Frontline gloves – concepts and prototypes

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I posted a short note on our recent project in Tangible User Interfaces where we decided to work on wearables for firefighters. Here are some photos of initial sketches and prototypes. More about the actual features of the glove in posts ahead.

Rapidly created scenarios helped us better understand how technology-enhanced gloves could answer critical needs of firefighters in real fire situations.

Rapidly created scenarios helped us better understand how technology-enhanced gloves could answer critical needs of firefighters in real fire situations.

Because we were working with a set of four or five critical user needs (finalized from researching papers and ongoing projects in wearables for firefighting), the first concept of our product became loaded with features – a classic case of ‘featuritis’.

An all-inclusive first version of the glove.

An all-inclusive first version of the glove.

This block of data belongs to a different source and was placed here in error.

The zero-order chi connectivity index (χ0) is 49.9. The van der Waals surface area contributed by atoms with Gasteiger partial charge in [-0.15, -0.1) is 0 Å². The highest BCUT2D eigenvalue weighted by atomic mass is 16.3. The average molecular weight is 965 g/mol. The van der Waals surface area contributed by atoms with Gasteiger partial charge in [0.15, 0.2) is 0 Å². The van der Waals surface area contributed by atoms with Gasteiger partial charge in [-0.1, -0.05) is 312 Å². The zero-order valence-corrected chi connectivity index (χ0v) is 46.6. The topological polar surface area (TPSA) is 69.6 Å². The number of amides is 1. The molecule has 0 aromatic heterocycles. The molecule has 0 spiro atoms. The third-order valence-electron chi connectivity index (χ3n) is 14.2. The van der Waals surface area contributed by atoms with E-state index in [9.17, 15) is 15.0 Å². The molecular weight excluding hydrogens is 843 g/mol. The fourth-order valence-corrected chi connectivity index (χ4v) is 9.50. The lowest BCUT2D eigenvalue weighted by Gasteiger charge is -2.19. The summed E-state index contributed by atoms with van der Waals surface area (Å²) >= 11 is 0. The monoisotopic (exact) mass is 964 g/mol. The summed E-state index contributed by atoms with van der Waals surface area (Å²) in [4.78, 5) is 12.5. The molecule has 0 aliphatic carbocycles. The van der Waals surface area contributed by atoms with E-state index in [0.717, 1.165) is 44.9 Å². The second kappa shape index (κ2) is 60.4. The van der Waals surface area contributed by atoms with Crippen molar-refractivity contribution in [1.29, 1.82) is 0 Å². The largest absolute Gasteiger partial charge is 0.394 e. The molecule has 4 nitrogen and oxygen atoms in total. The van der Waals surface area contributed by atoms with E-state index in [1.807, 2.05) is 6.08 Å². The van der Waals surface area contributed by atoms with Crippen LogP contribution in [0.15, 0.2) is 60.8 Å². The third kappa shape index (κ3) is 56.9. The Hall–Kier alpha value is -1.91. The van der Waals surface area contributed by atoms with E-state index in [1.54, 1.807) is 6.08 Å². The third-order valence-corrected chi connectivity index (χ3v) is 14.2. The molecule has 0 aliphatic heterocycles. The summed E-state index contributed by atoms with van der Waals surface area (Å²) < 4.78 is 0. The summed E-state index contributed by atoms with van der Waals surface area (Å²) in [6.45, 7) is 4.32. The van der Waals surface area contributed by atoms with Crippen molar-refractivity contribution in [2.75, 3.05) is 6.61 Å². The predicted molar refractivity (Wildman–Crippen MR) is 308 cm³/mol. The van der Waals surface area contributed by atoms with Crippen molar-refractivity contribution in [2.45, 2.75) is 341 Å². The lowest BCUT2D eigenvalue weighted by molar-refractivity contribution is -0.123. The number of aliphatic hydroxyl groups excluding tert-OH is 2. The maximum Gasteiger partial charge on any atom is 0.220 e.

Exploring possibilites and uses of gesture recognition in the gloves.

Exploring possibilites and uses of gesture recognition in the gloves.

Constant visual and verbal feedback from teachers helped iterate issues around form, function, interaction, physical limitations and user interface.

In feedback sessions from teachers - drawing by Alex Wiethoff.

In feedback sessions from teachers - drawing by Alex Wiethoff.

In feedback sessions from teachers - drawing by Christopher Scales.

In feedback sessions from teachers - drawing by Christopher Scales.

Bend sensors came up as a great option for adding gestural recognition possibilities in a prototype.